Each compound has unique bonds, types of bonds, molecular weight, and other factors giving it a “fingerprint. ” The infrared spectra of sodium nitrate and pentaamminechlorocobalt (II) chloride are given, as well as the spectrum for carbonatotetraamminecobalt (III) nitrate. The peaks of the carbonatotetraamminecobalt (III) nitrate spectrum should differ from those from sodium nitrate and pentaamminechlorocobalt (II) chloride, signifying that the synthesized cobalt coordination compound was created correctly. Experimental A. Synthesizing Carbonatotetraamminecobalt (III) nitrate: [Co(NH3)4CO3]NO3.

Crush (NH4)2CO3 into a fine powder and weigh out 10 g. 2. Dissolve 10 g (NH4)2CO3 in 30 ml H2O and add 30 ml of concentrated aqueous NH3. While stirring, pour into a solution containing 7. 5 g [Co(OH2)6](NO3)2 in 15 ml H2O. Slowly add 4 ml of a 30% H2O2 solution. Mark the 50 mL point on the outside of an evaporating dish. Pour solution into an evaporating dish and concentrate over a gas burner in a hood to 50 ml. Pour the solution into a graduated cylinder to check the volume. Continue evaporating until the level is below 50 mL. 8. During evaporation, add 2.

5 g (NH4)2CO3 in small portions. 9. Suction filter the hot solution and cool the filtrate in an ice water bath. 10. Under suction, filter off the red product crystals. Stir the crystals occasionally with a glass rod. 11. Wash the [Co(NH3)4CO3]NO3 in the filtration apparatus with a few ml of ice cold H2O and then with a few ml of ethanol. 12. Wait until the crystals are dry, and record their mass. 13. Calculate the percent yield of [Co(NH3)4CO3]NO3. B. Measuring Absorbance Spectroscopy Prepare a . 006 M solution of the cobalt coordination compound by dissolving 0.

149 grams of the crystals in 100 mL of water in a volumetric flask. Fill a cuvette with the . 006 M solution. Wipe the cuvette with a kimwipe. Press F5 for spectroscopy at the MeasureNet station. Press F2 for Absorbance. Set the y-max to 2, the y-min to 0, the x-max to 650, and the x-min to 350. Press Display to begin recording data. Using the MeasureNet Workstation, measure the electronic absorption spectrum of [Co(NH3)4CO3]NO3 from 350 nm to 650 nm. At the Spectrometer, enter the station number of the MeasureNet. 6. Insert the light block into the machine and press zero.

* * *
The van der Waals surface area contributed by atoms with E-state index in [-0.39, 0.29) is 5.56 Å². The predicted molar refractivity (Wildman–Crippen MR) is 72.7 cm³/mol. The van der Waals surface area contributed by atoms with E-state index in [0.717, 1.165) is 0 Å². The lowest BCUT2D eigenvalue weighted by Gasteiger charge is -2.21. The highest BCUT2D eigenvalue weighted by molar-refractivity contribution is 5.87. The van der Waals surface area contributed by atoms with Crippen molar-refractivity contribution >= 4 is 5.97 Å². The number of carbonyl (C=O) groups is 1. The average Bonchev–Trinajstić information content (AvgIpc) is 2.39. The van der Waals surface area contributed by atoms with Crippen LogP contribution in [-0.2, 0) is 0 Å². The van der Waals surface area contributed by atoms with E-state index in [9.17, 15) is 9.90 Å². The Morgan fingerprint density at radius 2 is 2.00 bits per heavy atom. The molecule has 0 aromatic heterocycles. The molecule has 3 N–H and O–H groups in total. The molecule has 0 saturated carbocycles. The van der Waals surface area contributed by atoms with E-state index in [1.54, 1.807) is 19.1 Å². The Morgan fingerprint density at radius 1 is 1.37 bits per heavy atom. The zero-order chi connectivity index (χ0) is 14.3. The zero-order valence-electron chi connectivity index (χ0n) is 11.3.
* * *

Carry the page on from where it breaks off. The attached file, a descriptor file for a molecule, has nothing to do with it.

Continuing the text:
Insert a blank cuvette filled with distilled water into the machine and press reference. Insert the cuvette containing the cobalt solution into the machine and press sample. After the data has been recorded, press File Options on the MeasureNet station. Press F3 to save. 10. Find lambda max of each absorption band and calculate the extinction coefficient at each lambda max. C. Measuring Conductivity 1. In a 100 mL Erlenmeyer flask, dissolve 0. 025 g [Co(NH3)4CO3]NO3 in 100 mL H2O. Make sure the bottom of the meniscus is aligned with the 100 mL line on the flask.

Pour the 0. 001 M [Co(NH3)4CO3]NO3 solution into a beaker. Fill approximately half of a second beaker with ethanol. Fill approximately half of a third beaker with 0. 01 M KCl solution. Rinse the conductivity probe in the ethanol and dry with a kimwipe. Dip the conductivity probe in the 0. 01 M KCl solution. Wait until the reading stabilizes and record the value. Calculate k, the correction factor for calculating molar conductance. 8. Again, rinse the conductivity probe in the ethanol and dry with a kimwipe.

Dip the conductivity probe in 0.001 M [Co(NH3)4CO3]NO3 solution. Wait until the reading stabilizes and record the value. 10. Calculate the molar conductivity of the aqueous solution of [Co(NH3)4CO3]NO3 and determine how many ions each formula unit contains. D. Measuring Magnetic Susceptibility Place an empty sample tube into the Magnetic Susceptibility Balance (MSB). Take a mental average of the fluctuating reading. Record the mass of the empty sample tube. Fill the tube with crystals to approximately 3 cm. The crystals should be tightly packed into the tube. Tap the tube gently on a kimwipe.

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Measuring Conductivity. (2020, Jun 02). Retrieved from